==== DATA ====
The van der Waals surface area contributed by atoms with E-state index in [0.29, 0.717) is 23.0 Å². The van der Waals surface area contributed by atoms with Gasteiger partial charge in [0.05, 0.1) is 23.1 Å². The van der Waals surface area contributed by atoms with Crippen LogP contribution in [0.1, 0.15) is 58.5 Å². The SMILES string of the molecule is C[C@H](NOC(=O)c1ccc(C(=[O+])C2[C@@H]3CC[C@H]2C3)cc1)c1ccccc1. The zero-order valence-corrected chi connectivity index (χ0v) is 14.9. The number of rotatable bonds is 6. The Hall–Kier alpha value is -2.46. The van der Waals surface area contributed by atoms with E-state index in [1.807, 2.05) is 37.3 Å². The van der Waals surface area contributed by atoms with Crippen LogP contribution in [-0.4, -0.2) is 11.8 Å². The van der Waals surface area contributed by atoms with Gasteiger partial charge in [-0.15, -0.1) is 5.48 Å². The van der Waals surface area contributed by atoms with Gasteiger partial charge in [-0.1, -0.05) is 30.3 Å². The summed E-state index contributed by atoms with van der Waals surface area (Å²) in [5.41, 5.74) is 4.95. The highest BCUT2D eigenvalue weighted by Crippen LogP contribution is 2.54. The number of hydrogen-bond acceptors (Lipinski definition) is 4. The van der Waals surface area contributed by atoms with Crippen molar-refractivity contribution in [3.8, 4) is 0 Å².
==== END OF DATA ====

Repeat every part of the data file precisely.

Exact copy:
The van der Waals surface area contributed by atoms with E-state index in [0.29, 0.717) is 23.0 Å². The van der Waals surface area contributed by atoms with Gasteiger partial charge in [0.05, 0.1) is 23.1 Å². The van der Waals surface area contributed by atoms with Crippen LogP contribution in [0.1, 0.15) is 58.5 Å². The SMILES string of the molecule is C[C@H](NOC(=O)c1ccc(C(=[O+])C2[C@@H]3CC[C@H]2C3)cc1)c1ccccc1. The zero-order valence-corrected chi connectivity index (χ0v) is 14.9. The number of rotatable bonds is 6. The Hall–Kier alpha value is -2.46. The van der Waals surface area contributed by atoms with E-state index in [1.807, 2.05) is 37.3 Å². The van der Waals surface area contributed by atoms with Crippen LogP contribution in [-0.4, -0.2) is 11.8 Å². The van der Waals surface area contributed by atoms with Gasteiger partial charge in [-0.15, -0.1) is 5.48 Å². The van der Waals surface area contributed by atoms with Gasteiger partial charge in [-0.1, -0.05) is 30.3 Å². The summed E-state index contributed by atoms with van der Waals surface area (Å²) in [5.41, 5.74) is 4.95. The highest BCUT2D eigenvalue weighted by Crippen LogP contribution is 2.54. The number of hydrogen-bond acceptors (Lipinski definition) is 4. The van der Waals surface area contributed by atoms with Crippen molar-refractivity contribution in [3.8, 4) is 0 Å².